TERRES FALMET in St. Chinian
The last in my trio of St. Chinian growers. I first met Yves Falmet at a tasting in London in the Maison du Languedoc and felt that his wines merited a cellar visit. So we arranged a rendez-vous on a side road on the way to Cruzy, so that we could take a look at his vineyards before going on to his cellar. Yves has a magnificent north facing slope of 20 hectares and proposed a walk. This was last year – not in the recent inclement weather where the Languedoc has been colder than London. Yves explained about the importance of geology; he has very good reserves of water, as the plateau above the vineyard, with its layer of clay, collects a lot of water. There is limestone too.
Yves comes from northern France, from the Aube. He related how he began looking for vines back in 1995 and was told that this magnificent plot was for sale, but the previous owner had not looked after his vines. He had practiced desherbage intégrale, the liberal use of weedkiller, which had resulted in a lot of erosion – a nightmare – and his yields were four times what Yves obtains now. Yves worked to create terraces and left grass in order to keep the soil in place.
And then we took a scenic route over the plateau above the vines back to the little village of Creissan, where he has his cellar, in a narrow back street, that answers grandly to the name of boulevarde de la République. It’s a neat little cellar, with old cement vats, some fibre glass vats and barrels, with a tasting gallery above so that you look down on the vats. Yves talked about the difficulties of finding a cellar. 2001 was his first vintage, and from 1996 to 2001 he was a member of the Cébazan cooperative. He found this small cellar in Creissan in July, and was still finishing the renovations on 11th September, and he started picking the next day.....
2010 Vin de France, Cinsaut - 4.00€
As it is a monocepage it cannot be St. Chinian. Élevage in vat; a traditional vinification with a month on the skins. I loved this. Lovely spicy fruit on both nose and palate, with a fresh tannic edge and a nice lift on the finish. Yves observed that the soil gives acidity to his wine.
He does not encourage visitors to the cellar, but in the region you can buy his wines at the Espace Vin in St. Chinian and at the Caves Paul Riquet in Beziers. In the UK his customers are Stone, Vine & Sun and Berry Bros. He is doing well; ’he laughingly observed that when he began he had ‘zero clients and zero money’.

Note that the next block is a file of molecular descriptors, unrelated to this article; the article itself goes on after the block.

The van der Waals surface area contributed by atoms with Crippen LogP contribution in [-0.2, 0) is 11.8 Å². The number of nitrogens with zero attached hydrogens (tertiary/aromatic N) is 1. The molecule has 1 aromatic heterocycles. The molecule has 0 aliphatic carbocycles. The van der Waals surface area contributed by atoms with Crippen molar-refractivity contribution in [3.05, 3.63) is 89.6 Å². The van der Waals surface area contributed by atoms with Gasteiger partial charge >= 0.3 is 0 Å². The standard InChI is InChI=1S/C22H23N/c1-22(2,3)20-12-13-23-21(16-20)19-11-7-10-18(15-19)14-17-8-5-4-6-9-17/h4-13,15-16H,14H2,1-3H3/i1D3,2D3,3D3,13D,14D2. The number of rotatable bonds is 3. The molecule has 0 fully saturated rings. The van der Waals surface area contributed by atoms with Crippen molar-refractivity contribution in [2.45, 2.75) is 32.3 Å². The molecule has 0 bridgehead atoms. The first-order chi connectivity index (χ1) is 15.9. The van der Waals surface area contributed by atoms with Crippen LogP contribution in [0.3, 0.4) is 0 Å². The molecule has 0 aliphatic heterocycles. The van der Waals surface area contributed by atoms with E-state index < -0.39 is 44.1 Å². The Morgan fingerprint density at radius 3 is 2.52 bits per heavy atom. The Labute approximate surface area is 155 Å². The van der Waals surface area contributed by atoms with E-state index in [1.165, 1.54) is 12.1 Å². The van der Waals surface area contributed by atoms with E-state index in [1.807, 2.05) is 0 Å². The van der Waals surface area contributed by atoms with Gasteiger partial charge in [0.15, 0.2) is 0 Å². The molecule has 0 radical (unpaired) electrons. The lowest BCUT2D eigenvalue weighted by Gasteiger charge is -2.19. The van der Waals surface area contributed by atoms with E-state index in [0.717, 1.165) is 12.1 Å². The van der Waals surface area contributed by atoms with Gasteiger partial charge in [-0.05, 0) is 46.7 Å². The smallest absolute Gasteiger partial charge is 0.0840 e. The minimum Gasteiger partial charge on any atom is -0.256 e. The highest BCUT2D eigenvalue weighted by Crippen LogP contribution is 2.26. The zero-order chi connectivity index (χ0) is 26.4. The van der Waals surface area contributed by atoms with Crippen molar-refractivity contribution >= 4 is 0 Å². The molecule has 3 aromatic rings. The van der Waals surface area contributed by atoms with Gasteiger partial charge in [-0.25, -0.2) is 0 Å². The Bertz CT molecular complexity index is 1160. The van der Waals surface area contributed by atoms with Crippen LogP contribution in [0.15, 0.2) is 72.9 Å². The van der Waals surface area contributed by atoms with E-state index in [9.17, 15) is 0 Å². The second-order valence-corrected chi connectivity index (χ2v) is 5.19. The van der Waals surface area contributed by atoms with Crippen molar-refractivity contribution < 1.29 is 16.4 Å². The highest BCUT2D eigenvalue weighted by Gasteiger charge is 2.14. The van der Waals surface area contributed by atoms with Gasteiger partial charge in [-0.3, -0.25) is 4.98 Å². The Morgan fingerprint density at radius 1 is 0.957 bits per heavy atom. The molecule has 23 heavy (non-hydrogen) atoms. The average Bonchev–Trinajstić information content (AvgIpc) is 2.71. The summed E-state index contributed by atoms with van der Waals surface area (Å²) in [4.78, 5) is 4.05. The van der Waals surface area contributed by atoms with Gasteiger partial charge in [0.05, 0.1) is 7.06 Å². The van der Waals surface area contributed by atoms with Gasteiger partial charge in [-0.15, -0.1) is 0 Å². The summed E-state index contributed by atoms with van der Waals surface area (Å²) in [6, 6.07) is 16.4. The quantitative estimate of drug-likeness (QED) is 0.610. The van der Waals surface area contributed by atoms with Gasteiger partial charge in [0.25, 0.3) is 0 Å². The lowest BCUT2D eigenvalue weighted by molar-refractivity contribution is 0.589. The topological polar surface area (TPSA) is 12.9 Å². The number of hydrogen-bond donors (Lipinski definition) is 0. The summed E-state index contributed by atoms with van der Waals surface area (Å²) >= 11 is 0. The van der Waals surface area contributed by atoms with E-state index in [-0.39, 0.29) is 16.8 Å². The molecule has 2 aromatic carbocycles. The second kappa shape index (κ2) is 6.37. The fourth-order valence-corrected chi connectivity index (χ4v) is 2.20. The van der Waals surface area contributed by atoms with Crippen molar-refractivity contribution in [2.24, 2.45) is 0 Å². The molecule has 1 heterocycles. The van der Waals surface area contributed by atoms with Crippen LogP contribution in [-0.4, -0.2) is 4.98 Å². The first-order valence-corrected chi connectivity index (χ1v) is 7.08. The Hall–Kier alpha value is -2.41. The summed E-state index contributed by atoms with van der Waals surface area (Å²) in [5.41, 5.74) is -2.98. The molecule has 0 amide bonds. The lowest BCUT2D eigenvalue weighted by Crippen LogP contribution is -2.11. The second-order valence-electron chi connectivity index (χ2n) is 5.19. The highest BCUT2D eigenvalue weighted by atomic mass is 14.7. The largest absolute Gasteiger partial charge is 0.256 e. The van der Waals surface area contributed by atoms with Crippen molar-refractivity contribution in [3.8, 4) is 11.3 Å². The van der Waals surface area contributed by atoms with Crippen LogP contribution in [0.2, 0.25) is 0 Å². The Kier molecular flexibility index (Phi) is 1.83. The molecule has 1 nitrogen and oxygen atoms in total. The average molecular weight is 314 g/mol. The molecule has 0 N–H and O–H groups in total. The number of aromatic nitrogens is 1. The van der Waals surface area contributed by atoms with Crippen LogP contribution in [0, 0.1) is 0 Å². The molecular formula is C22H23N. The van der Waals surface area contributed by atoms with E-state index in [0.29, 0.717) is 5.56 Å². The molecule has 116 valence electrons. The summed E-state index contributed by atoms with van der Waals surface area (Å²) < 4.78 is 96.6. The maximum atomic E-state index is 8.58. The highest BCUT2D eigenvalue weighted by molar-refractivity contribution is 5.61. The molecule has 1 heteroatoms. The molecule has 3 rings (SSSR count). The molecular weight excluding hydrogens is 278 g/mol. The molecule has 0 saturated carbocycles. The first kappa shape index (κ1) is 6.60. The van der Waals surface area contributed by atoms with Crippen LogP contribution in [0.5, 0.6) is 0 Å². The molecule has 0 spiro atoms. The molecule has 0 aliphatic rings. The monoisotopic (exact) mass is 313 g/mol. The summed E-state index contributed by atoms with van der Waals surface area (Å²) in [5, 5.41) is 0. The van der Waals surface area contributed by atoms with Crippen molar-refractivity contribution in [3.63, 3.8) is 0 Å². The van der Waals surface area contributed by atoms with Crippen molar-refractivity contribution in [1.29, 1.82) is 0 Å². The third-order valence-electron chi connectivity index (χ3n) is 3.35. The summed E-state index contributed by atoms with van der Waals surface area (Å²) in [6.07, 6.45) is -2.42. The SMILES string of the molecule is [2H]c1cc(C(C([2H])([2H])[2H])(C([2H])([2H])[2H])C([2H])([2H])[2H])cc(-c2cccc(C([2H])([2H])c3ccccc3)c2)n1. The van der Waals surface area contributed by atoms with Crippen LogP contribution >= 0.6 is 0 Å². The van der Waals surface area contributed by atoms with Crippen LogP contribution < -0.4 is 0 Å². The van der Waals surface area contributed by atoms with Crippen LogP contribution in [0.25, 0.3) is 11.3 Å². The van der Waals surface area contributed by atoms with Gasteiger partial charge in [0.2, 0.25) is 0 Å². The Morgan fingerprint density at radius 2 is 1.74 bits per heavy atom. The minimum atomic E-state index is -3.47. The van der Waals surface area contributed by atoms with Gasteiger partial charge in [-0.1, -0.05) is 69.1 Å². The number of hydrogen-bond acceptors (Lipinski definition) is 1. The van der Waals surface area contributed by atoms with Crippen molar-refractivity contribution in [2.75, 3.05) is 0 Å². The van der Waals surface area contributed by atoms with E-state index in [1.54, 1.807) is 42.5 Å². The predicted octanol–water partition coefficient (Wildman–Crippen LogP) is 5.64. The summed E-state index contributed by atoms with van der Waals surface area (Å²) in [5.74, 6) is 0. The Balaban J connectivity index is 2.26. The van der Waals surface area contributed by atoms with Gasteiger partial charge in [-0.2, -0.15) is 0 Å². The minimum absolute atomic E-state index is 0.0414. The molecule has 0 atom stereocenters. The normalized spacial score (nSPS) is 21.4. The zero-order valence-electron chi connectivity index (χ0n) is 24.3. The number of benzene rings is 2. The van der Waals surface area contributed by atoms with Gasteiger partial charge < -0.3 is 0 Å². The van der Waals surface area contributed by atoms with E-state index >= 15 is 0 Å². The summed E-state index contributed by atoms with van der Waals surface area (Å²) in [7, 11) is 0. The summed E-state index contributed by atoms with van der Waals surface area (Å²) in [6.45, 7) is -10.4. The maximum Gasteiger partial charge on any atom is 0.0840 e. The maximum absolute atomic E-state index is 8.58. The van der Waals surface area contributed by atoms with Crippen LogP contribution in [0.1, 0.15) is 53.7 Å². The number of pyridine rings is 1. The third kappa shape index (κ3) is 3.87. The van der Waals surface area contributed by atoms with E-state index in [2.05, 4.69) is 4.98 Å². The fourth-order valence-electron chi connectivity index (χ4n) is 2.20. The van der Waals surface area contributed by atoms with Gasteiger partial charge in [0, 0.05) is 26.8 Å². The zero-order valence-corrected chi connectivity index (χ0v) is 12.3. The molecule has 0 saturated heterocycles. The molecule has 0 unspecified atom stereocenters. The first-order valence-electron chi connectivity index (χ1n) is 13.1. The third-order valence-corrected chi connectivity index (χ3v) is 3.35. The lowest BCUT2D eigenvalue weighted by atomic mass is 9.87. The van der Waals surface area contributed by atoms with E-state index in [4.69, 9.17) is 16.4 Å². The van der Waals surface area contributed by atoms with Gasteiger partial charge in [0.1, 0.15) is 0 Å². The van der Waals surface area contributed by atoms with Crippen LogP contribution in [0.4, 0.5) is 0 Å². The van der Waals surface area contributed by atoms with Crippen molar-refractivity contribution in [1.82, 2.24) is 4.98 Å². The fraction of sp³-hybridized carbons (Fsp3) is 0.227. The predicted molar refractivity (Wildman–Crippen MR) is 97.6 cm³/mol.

2009 Carignan – 5.00€ Also Vin de France.
Traditional vinification, with destemmed grapes. No carbonic maceration here but four to six weeks skin contact and an élevage in vat. Quite a deep colour, with ripe brambly fruit on the nose. Quite firm tannins on the palate, balanced by ripe fruit, and a rounded body, with a dry finish. Very Carignan.
2007 L’Ivresse des Cimes – 6.00€
A blend of 40% Mourvèdre on the east side of the slope, 30% Grenache from the top of the slope and 30% Syrah from the bottom of the slope. Élevage in vat.
Deep colour. Solid dense firm fruit, with firm leathery notes. Quite a tannic palate, with some wild berry fruit. Quite long. Yves begins the assemblage after the malo is finished, blending in several stages to readjust as necessary. He does not use an oenologist.
2004 Vieilles Vignes St. Chinian – 10€
From 50 year old Grenache, and 70 – 80 year old Carignan, with an élevage in old wood, for three years, without any topping up. It was very intriguing; quite perfumed on the nose, and quite confit, dense, mature and leathery and not at all oaky. Yves observed that ‘the professionals don’t like it’ as it certainly isn’t mainstream. I did like it.
2010 Viognier IGP Oc – 13.€
Light golden, a herbal nose; and on the palate dry peachy fruit with acidity. Yves explained that it had a traditional white vinification, but with no protection against oxidation. And then spent six months on the lees in vat, with lots of bâttonage. Again it was very intriguing with a lot of body and acidity, and maybe a touch adolescent, needing time in bottle.
A fascinating and friendly visit. Yves is a thoughtful and considered wine maker, who is not afraid to experiment and he has very clear ideas of what works in the vineyard and cellar. And he deserves to do well.